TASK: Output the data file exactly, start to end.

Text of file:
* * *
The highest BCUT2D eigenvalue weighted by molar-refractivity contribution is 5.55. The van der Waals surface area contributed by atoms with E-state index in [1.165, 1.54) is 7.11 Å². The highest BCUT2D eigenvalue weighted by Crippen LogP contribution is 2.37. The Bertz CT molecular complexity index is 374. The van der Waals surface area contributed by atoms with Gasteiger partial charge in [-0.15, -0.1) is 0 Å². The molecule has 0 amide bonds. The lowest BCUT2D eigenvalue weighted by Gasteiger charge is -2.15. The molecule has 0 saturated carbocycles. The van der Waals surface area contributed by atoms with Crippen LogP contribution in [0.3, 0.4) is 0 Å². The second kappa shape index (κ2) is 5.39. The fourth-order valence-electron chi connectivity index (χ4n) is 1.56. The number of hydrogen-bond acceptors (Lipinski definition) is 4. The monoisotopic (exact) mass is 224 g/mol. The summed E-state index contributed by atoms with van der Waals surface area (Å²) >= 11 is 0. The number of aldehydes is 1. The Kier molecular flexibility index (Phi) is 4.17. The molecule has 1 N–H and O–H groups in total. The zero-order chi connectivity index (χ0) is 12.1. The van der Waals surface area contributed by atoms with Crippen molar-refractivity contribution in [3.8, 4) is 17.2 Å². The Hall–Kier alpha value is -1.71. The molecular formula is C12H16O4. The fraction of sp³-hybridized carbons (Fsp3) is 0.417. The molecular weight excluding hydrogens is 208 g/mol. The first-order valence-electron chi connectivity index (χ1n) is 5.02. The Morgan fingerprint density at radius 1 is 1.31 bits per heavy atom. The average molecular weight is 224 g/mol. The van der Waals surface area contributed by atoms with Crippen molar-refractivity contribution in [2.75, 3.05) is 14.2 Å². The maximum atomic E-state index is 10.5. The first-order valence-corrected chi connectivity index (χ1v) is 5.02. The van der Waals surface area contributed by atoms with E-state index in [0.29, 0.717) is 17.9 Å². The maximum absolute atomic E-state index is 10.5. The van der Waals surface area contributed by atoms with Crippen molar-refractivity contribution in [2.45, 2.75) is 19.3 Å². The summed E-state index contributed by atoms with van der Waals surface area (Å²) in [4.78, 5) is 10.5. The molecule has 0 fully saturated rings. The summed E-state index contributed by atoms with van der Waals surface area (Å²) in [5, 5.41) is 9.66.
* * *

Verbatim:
The highest BCUT2D eigenvalue weighted by molar-refractivity contribution is 5.55. The van der Waals surface area contributed by atoms with E-state index in [1.165, 1.54) is 7.11 Å². The highest BCUT2D eigenvalue weighted by Crippen LogP contribution is 2.37. The Bertz CT molecular complexity index is 374. The van der Waals surface area contributed by atoms with Gasteiger partial charge in [-0.15, -0.1) is 0 Å². The molecule has 0 amide bonds. The lowest BCUT2D eigenvalue weighted by Gasteiger charge is -2.15. The molecule has 0 saturated carbocycles. The van der Waals surface area contributed by atoms with Crippen LogP contribution in [0.3, 0.4) is 0 Å². The second kappa shape index (κ2) is 5.39. The fourth-order valence-electron chi connectivity index (χ4n) is 1.56. The number of hydrogen-bond acceptors (Lipinski definition) is 4. The monoisotopic (exact) mass is 224 g/mol. The summed E-state index contributed by atoms with van der Waals surface area (Å²) >= 11 is 0. The number of aldehydes is 1. The Kier molecular flexibility index (Phi) is 4.17. The molecule has 1 N–H and O–H groups in total. The zero-order chi connectivity index (χ0) is 12.1. The van der Waals surface area contributed by atoms with Crippen molar-refractivity contribution in [3.8, 4) is 17.2 Å². The Hall–Kier alpha value is -1.71. The molecular formula is C12H16O4. The fraction of sp³-hybridized carbons (Fsp3) is 0.417. The molecular weight excluding hydrogens is 208 g/mol. The first-order valence-electron chi connectivity index (χ1n) is 5.02. The Morgan fingerprint density at radius 1 is 1.31 bits per heavy atom. The average molecular weight is 224 g/mol. The van der Waals surface area contributed by atoms with Crippen molar-refractivity contribution in [2.75, 3.05) is 14.2 Å². The maximum atomic E-state index is 10.5. The first-order valence-corrected chi connectivity index (χ1v) is 5.02. The van der Waals surface area contributed by atoms with E-state index in [0.29, 0.717) is 17.9 Å². The maximum absolute atomic E-state index is 10.5. The van der Waals surface area contributed by atoms with Crippen molar-refractivity contribution in [2.45, 2.75) is 19.3 Å². The summed E-state index contributed by atoms with van der Waals surface area (Å²) in [4.78, 5) is 10.5. The molecule has 0 fully saturated rings. The summed E-state index contributed by atoms with van der Waals surface area (Å²) in [5, 5.41) is 9.66.